With the recent disclosure that Richard Armitage, an anti-Iraq war deputy of former secretary of state Colin Powell, was Bob Novak's source for the Valerie Plame leak, the political scandal that never should have been may finally be wrapping up. All that seems to remain is a three-and-out trial of departed White House aid Scooter Libby.
Byron York has a long piece summarizing the recent developments and putting them in the proper context:
No one in the press corps knew it at the time, but if a newly published account of the CIA-leak case is accurate, Powell knew much, much more than he let on during that session with the press. Two days earlier, according to Hubris, the new book by the Nation's David Corn and Newsweek's Michael Isikoff, Powell had been told by his top deputy and close friend Richard Armitage that he, Armitage, leaked the identity of CIA employee Valerie Plame to columnist Robert Novak. Armitage had, in other words, set off the CIA-leak affair.
At the time, top administration officials, including President Bush, were vowing to "get to the bottom" of the matter. But Armitage was already there, and he told Powell, who told top State Department officials, who told the Justice Department. From the first week of October 2003, then, investigators knew who leaked Valerie Plame's identity — the ostensible purpose of an investigation that still continues, a few months shy of three years after it began. [...]
After the Tenet leak, Democrats in Congress, led by New York Sen. Charles Schumer, demanded an investigation. On September 30, 2003, the Post published a front-page story, "Bush Vows Action if Aides Had Role in Leak," which reported that, "President Bush's chief spokesman said yesterday that the allegation that administration officials leaked the name of a CIA operative is "a very serious matter" and vowed that Bush would fire anybody responsible for such actions."The furor prompted Novak to write another column on the Plame matter. "During a long conversation with a senior administration official, I asked why [Joseph] Wilson was assigned the mission to Niger," Novak wrote. "He said Wilson had been sent by the CIA's counterproliferation section at the suggestion of one of its employees, his wife. It was an offhand revelation from this official, who is no partisan gunslinger."
According to Hubris, Armitage had gone through the weekend of September 27-28, and then the continued furor on Monday and Tuesday — not to mention the previous three months — without realizing he was Novak's source. It was only upon reading Novak's "no partisan gunslinger" column, allegedly, that Armitage knew he was the source and got in touch with Powell.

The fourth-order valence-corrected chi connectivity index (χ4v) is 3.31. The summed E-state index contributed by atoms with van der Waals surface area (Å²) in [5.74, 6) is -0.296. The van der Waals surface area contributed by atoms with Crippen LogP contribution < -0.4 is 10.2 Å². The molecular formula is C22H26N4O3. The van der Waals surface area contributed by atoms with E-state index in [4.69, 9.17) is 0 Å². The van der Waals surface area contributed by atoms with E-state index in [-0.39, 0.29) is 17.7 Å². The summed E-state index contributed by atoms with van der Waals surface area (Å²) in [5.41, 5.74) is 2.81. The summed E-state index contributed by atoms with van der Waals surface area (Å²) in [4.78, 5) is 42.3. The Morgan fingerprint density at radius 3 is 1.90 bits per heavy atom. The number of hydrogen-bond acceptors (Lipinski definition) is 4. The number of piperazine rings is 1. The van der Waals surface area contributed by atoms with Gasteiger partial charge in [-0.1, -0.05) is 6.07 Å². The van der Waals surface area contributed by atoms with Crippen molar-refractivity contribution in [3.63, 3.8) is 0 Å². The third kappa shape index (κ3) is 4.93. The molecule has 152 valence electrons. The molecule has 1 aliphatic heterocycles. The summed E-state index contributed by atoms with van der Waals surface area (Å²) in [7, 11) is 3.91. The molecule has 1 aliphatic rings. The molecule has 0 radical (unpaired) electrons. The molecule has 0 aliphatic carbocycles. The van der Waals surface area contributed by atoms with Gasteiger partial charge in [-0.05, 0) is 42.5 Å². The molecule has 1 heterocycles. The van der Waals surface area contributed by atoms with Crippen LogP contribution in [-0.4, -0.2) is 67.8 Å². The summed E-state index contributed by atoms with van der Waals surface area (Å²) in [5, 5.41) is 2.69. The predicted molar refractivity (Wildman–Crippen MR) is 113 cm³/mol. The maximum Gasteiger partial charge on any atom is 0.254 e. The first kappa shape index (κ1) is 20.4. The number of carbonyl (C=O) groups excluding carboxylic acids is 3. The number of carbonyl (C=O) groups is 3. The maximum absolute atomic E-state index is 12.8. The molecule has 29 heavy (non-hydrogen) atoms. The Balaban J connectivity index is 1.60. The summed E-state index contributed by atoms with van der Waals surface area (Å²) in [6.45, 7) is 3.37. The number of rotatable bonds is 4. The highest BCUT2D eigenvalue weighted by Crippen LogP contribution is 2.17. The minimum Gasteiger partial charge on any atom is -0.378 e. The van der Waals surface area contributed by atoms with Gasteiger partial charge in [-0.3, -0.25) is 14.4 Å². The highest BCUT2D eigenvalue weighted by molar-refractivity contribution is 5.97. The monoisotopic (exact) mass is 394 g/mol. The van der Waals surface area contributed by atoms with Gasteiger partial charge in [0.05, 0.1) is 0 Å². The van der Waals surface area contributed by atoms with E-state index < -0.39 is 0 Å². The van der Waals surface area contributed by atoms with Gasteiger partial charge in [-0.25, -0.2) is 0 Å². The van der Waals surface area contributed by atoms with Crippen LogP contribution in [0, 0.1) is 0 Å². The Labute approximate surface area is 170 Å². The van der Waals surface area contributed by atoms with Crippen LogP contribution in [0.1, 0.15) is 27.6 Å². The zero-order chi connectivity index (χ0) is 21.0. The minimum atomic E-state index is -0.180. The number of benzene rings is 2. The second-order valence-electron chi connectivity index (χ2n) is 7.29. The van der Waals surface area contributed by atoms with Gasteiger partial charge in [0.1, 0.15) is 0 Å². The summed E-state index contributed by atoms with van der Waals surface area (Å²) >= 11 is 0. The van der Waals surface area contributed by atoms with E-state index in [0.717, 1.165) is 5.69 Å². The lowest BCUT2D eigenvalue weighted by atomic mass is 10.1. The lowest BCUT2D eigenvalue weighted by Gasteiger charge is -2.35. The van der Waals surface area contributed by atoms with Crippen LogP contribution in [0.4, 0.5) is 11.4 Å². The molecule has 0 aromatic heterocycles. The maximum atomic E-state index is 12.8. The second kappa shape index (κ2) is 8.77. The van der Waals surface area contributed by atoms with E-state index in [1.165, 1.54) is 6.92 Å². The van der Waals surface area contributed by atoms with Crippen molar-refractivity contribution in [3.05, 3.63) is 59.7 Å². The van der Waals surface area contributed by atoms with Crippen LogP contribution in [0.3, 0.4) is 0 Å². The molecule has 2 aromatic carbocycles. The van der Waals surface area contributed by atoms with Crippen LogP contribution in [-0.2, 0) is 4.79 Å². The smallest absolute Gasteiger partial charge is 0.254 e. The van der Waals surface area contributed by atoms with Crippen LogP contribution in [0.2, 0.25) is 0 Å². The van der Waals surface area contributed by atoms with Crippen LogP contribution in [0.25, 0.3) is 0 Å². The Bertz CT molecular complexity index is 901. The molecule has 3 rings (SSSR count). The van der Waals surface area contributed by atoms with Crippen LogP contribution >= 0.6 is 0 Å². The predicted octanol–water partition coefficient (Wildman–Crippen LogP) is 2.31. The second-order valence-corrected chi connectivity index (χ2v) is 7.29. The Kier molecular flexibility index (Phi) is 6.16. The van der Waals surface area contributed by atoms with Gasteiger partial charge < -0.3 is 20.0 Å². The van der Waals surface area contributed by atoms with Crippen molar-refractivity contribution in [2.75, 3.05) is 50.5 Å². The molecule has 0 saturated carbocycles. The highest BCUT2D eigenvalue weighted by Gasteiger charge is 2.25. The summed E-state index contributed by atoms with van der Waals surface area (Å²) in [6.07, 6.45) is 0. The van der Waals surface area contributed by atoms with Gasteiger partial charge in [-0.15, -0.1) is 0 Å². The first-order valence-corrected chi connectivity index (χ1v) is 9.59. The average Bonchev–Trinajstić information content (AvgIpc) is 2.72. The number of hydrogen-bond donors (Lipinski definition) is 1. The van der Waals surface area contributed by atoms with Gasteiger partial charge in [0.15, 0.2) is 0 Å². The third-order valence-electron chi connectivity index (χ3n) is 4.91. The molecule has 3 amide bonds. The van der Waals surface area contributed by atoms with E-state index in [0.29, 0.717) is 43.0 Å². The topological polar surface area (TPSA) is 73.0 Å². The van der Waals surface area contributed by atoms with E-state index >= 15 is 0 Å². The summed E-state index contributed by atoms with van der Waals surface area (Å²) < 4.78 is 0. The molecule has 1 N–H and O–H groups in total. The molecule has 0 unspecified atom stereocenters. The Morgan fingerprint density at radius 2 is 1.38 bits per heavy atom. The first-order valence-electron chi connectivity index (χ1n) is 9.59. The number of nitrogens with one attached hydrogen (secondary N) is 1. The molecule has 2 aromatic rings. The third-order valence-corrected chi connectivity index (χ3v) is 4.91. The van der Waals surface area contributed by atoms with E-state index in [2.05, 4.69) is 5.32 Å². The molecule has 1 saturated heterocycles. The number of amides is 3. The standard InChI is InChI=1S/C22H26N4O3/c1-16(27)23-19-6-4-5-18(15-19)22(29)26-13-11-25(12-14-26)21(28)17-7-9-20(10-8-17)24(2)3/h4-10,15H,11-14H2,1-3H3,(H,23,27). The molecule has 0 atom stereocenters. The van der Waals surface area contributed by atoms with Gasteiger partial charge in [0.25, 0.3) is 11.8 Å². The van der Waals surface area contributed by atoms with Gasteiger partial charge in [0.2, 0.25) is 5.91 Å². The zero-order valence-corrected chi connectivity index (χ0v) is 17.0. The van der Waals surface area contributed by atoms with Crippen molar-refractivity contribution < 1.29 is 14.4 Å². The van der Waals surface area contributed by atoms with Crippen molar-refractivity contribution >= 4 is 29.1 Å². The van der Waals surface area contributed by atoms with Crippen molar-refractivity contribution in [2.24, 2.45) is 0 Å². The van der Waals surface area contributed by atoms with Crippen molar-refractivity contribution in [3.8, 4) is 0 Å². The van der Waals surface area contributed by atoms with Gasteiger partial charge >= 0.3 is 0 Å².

In any event, the Justice Department moved quickly. In the next two weeks, DOJ investigators interviewed Armitage, Powell, Rove, Lewis Libby, and others. According to Hubris, Armitage told investigators about his talk with Novak, but did not tell them that he had also told the Washington Post's Bob Woodward about Plame. It appears that Armitage did not tell Fitzgerald about his Woodward conversation until November 2005, and then only after Woodward initiated the process.
Why did Armitage keep the information from Fitzgerald? In Hubris, Armitage's allies hint at the same defense that Lewis Libby's lawyers use to explain why he didn't tell investigators everything: that Plame was a relatively inconsequential part of a big story and was not, as administration critics say, the focus of a White House conspiracy. "My sense from Rich is that it was just chitchat," State Department intelligence head told Corn and Isikoff, saying that Armitage had simply "f—-ked up."
Whatever Armitage's motives, the fact that he was the Novak leaker undermines — destroys, actually — the conspiracy theory of the CIA-leak case. According to Isikoff, in an excerpt of Hubris published in Newsweek: "The disclosures about Armitage, gleaned from interviews with colleagues, friends and lawyers directly involved in the case, underscore one of the ironies of the Plame investigation: that the initial leak, seized on by administration critics as evidence of how far the White House was willing to go to smear an opponent, came from a man who had no apparent intention of harming anyone…"
It's an extraordinary admission coming from Isikoff's co-author Corn, one of the leading conspiracy theorists of the CIA-leak case. "The Plame leak in Novak's column has long been cited by Bush administration critics as a deliberate act of payback, orchestrated to punish and/or discredit Joe Wilson after he charged that the Bush administration had misled the American public about the prewar intelligence," Corn and Isikoff write. "The Armitage news does not fit neatly into that framework."
No, it doesn't. Instead, Corn and Isikoff argue that after Armitage "got the ball rolling," his actions "abetted" a White House that was already attempting to "undermining" Joseph Wilson. That's a long way from the cries of "Traitor!" that came from the administration's critics during the CIA-leak investigation.
Don't hold your breath waiting for apologies from the Joe Wilson cheerleaders (the New York Times, Chris Matthews, Keith Olbermann and their leftist blogger pals come to mind) who were denouncing the vile traitors in the Bush White House.
Hat tip: Rightwingsparkle.